SU President Abe Baldry pays for 200 metre hand delivery of newspaper
Students’ Union President Abe Baldry pays for the Guardian to be hand delivered 200 metres to his desk, it has emerged.
The newspaper is delivered by the Union Shop, which is in the building where he works and is less than a two-minute walk from his office.
This short-distance paper delivery service is not available to disabled students, or to students on campus more generally.
The cost of the Guardian and its delivery is paid for out of Baldry’s personal budget as President of the Students’ Union.
When pressed for comment, Baldry responded: “Part of the role of the President is to oversee the Union’s communications, which requires a good knowledge of politics and current affairs. Newspapers are delivered to various places around Falmer House and the rest of campus, and it is standard for the officer in charge of communications to have a copy of the day’s paper on their desk on weekdays.”
However, contrary to Baldry’s statement, Falmer House insiders have told The Badger that the Students’ Union President is the only person to be delivered a newspaper by the Union Shop, although newspapers are delivered to other locations on campus by the Co-Op.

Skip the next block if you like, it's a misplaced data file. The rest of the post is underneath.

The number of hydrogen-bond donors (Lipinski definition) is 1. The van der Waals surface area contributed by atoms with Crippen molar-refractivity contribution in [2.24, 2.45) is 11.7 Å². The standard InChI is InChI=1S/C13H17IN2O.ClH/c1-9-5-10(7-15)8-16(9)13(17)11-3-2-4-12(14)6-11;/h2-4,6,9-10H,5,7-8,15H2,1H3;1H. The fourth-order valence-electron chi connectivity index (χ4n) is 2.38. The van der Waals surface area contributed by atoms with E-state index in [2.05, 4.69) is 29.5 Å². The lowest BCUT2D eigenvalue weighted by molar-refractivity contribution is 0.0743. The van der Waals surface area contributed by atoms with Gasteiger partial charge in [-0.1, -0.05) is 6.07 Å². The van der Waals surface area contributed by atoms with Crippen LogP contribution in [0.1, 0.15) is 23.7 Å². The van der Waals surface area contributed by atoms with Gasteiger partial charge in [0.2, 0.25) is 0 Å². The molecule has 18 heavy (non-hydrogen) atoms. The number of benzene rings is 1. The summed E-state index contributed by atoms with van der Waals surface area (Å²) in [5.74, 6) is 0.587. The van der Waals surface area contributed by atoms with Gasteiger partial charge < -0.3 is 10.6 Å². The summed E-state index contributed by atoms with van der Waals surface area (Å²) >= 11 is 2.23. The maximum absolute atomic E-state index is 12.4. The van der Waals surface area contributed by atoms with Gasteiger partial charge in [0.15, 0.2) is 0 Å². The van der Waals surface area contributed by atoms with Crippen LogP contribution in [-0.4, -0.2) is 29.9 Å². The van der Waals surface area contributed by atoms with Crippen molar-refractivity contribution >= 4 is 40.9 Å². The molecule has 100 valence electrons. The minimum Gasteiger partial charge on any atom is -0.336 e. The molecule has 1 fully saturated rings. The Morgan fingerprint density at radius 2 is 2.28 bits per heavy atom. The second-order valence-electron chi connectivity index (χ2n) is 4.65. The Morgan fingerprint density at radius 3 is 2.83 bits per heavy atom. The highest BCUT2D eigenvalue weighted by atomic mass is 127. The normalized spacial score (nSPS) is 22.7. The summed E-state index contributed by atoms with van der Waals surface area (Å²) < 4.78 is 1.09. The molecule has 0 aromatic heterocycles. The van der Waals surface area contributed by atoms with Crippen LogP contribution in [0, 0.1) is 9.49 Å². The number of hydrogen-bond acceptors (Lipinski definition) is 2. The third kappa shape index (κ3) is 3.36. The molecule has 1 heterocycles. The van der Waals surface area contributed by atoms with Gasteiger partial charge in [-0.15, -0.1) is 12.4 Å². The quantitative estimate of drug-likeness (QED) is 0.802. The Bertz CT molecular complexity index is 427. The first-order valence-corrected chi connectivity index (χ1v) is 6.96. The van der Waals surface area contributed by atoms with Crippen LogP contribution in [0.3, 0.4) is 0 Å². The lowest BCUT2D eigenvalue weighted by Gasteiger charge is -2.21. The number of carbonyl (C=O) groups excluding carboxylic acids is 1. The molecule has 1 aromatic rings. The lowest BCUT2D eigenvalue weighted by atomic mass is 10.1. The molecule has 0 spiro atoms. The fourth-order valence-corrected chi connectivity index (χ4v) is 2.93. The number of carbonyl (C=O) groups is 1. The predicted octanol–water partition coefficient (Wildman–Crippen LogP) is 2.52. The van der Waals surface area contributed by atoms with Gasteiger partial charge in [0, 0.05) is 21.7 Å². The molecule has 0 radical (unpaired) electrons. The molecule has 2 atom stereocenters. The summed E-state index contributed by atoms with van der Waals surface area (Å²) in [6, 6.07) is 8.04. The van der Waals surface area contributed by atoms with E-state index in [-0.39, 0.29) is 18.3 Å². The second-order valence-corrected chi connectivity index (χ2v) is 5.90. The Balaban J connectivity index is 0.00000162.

According to a Union Shop source, the officer in charge of communcations last year, Michael Segalov, occasionally received a Union-bought copy of The Argus. However, he always picked it up from the shop himself.
Students The Badger spoke to were divided on the issue of Abe’s short distance paper delivery service, with second-year Politics & International Relations student Daanish Riaz saying: “It’s a complete joke, it’s a slap in the face for all students that struggle with their own living costs.”
Another student asked why it was that Baldry could not keep abreast of the news via online sources “like virtually every other person under the age of 30.”
One second-year student, however, said: “It’s not great that he used his position to create a paper delivery service which only he can use, but I don’t think it’s a major issue.”